The Product Trust Communication Curve

Annie Dunham
Former VP of Product Management at ProductPlan

There’s a concept in business called the trust communication curve. It states that the more trust between people or teams, the less one-on-one communication they’ll need to align on goals. If you graphed that curve, it would look like this.


The product trust communication curve follows the same logic. As trust increases, product managers can rely more on communicating information. They can even refer people to the roadmap, rather than repeating twice.

And according to the data we’ve collected, product managers want that ability. In ProductPlan’s 2022 State of Product Management Report, we uncovered interesting data points on this topic.

First, most product professionals (62%) share product information with internal stakeholders by hosting live meetings. That is more than 5x the number who said they refer people to the product roadmap and ask them to review it themselves (11%).

But when we asked how they would prefer to communicate this information, our survey respondents voted strongly in favor of asking stakeholders to review the product roadmap.

As you can see from the response percentages here, many product professionals (45%) would be happy to host a meeting with stakeholders. They don’t mind communicating product strategy, plans, or other details to everyone. But they don’t want to repeat answers to the same people asking the same questions repeatedly.

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Why It’s Valuable to Understand the Product Trust Communication Curve

The sooner you establish trust across your company, you can reduce your time repeating yourself to stakeholders.

The more they trust the product team, the more your stakeholders will feel confident finding the answers to their questions. In other words, boosting trust with stakeholders is a great way to save your product team a lot of time.

In the next part of this post, I’ll offer suggestions for improving your product trust communication curve.

What Improves Trust Between Product Managers and Stakeholders?

Unfortunately, the first factor that increases trust is one you can’t manipulate: time.

I’ve worked with hundreds of product professionals in my career. I have also had the chance to work closely with customers. In my experience,  I have found that more seasoned product people tend to trust their processes more. They and they also enjoy more trust from their colleagues. Both factors enable senior product professionals to communicate information once, and they can refer stakeholders to the roadmap instead of answering the same question twice.

Some of the trust you’ll earn as a product manager comes only with time and experience. But the good news is that there are things you can do today to improve your company’s product trust communication curve. Yes, even if you’re a newbie to product management.

4 Tips to Improve the Product Trust Communication Curve at Your Company

1. Invest in relationship building.

One key to building trust is to build familiarity. Your developers can’t trust you if they don’t know you. Time spent together—even just chatting in the lunchroom or exchanging fun GIFs over your chat app—can go a long way to establishing that level of comfort that leads to trust.

Also, the more time you spend talking with stakeholders across the company, the more you can develop a common language to ensure everyone aligns around product strategy, goals, and vision. Every department has a unique shorthand, and your role as a product manager includes uniting all stakeholders around a shared language.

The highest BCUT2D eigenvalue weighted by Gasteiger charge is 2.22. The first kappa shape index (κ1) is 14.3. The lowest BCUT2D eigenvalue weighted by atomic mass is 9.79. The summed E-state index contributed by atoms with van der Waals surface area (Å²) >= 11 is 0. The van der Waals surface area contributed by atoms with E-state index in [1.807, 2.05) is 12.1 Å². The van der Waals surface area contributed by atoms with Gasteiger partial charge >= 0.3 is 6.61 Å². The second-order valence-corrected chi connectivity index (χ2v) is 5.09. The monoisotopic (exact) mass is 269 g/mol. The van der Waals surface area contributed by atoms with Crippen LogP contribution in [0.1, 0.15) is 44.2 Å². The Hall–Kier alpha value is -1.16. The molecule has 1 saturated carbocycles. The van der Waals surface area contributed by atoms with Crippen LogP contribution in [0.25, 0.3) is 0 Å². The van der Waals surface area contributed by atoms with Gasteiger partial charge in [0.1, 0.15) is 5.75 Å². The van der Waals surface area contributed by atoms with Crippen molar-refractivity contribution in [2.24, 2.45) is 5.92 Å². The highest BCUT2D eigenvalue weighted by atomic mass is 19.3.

2. Keep your roadmap accurate and up to date.

Trust goes both ways. Suppose you want to feel confident that your stakeholders will always be able to find the details of your latest strategy, timelines, and priorities. In that case, you’d better make sure that the roadmap is always current.

If your stakeholders trust you—but they don’t trust the roadmap will always be up to date—you can expect them to come to you with their questions every time.

And that’s one more reason to use native roadmap software. When your roadmap lives on multiple stakeholders’ computers as static files (XYroadmap-v3-new-FINAL-updated-v2.xlsx), someone could quickly be working from an outdated version. But if you have a purpose-built roadmap app, you’ll have one version—online, to which you can easily invite stakeholders—and updating it will be as simple as drag and drop.

3. Present your product information consistently

The details on your product roadmaps will change over time, and you’ll include different information from one roadmap to another. But to build trust, you’ll want to create as consistent a process as you can to present that information each time.

For example, if you add an epic or feature to the roadmap, you’ll want to explain how it supports the strategy. That process builds trust because it helps you show stakeholders the strategy behind your decisions. But here’s the key: Include that strategic reasoning every time you add an epic or feature.

Using purpose-built roadmap software, you can drop a strategic statement just below the epic in the same bar. What’s important is that your stakeholders learn to find that strategy in the same place each time they see a new initiative added to the roadmap.

To the degree your stakeholders have a consistent and predictable experience reviewing your product roadmap, it will enhance their trust in the process—and in you—and make them more self-sufficient.

And remember: the more your internal stakeholders become more self-sufficient at staying current on your product strategy, goals, and responsibilities, the less time you and your team will have to explain—and repeat those details.

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